Tag Archives: social network

How a hedge fund’s social network reacts to market swings

ANN ARBOR — When an organization experiences stressful or unexpected news, does it use its social networks to reach out or to hunker down?

To answer that question, a University of Michigan researcher and colleagues analyzed more than 22 million instant messages exchanged in 2010 and 2011 among decision-makers at a large hedge fund and their network of hundreds of outside contacts. (more…)

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Facebook memes can evolve like genes

ANN ARBOR — What started as a politically liberal Facebook meme in support of health care reform morphed as it spread across the social network into hundreds of thousands of variations—some just a few words from the original, but others centered on taxes, beer, or Star Wars’ villain Jabba the Hutt.

The twists on the original text over time in many ways mirrored the evolution of biological genes, researchers from the University of Michigan and Facebook have found. (more…)

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Smartphone as mentor: How tech could change behavior

ANN ARBOR — Funneling a steady stream of diversions straight to your pocket, smartphones are often cast as the ultimate distractors. But a University of Michigan engineering professor sees potential for them to be something quite the opposite.

What if they could act as mentors in mindfulness, helping users stay attentive in order to achieve particular goals? (more…)

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UA Sociologist Studies Resiliency in Communities Devastated by Hurricane Sandy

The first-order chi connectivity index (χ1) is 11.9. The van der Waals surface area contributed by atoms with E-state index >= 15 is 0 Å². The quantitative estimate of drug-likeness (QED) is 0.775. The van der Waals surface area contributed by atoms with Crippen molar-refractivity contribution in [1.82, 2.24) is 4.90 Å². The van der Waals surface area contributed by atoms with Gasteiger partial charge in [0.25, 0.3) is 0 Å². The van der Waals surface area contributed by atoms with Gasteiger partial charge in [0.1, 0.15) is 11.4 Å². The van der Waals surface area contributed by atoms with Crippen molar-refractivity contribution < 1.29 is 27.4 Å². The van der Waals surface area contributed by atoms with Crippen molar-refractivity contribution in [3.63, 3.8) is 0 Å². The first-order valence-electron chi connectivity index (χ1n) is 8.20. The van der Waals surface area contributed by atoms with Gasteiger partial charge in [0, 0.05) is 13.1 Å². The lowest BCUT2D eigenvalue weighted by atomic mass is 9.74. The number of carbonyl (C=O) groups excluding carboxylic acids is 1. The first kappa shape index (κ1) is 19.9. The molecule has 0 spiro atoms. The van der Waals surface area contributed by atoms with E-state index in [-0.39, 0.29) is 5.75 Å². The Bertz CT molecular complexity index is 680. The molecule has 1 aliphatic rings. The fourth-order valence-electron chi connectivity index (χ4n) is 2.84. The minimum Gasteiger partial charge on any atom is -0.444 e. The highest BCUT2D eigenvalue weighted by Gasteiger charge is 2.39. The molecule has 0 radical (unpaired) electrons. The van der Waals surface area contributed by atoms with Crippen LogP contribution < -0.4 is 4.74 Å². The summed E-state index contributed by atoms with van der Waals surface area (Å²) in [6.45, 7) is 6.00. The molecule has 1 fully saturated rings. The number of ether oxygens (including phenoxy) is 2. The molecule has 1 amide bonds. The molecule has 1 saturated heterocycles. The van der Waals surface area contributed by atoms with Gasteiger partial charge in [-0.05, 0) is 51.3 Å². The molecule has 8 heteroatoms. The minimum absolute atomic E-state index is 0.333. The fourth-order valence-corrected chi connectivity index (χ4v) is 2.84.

Sociology professor Brian Mayer’s research is part of an $8 million Health and Human Services project focused on long-term recovery.

The disastrous flooding Hurricane Sandy brought to Maryland’s coastal communities left a long road to recovery.

An expert in how communities rebound from large-scale disasters, University of Arizona sociology professor Brian Mayer is working to model the relationship between the resiliency of communities and individuals. (more…)

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Teenagers Avoid Early Alcohol Misuse Through Personality Management

In a study published in the very first issue of the new journal JAMA Psychiatry, researchers from Sainte-Justine University Hospital Center, University of Montreal and King’s College London have shown that personality-targeted school interventions delivered to high risk adolescents manage to reduce and postpone problem drinking, which is responsible for 9% of the deaths in young people between the ages of 15 and 29 in developed countries. Furthermore, by delaying alcohol uptake in at-risk youth, low-risk youth apparently gain group immunity due to reduced drinking within their social network.

“Two factors determine problem drinking: personality and peer pressure,” explains Dr. Patricia Conrod, the study’s first author, who supports the assumption that approaching at-risk youth from the angle of mental health rather than information on the dangers of alcohol is more effective at preventing early-onset alcohol misuse. “Teaching young people how to better manage their personality traits or vulnerabilities helps them make the right decisions in given situations,” she explained, “whether it is a matter of overcoming their fears, managing thoughts that make them very emotional, controlling their compulsions, analyzing objectively the intentions of others or improving their self-perception.” (more…)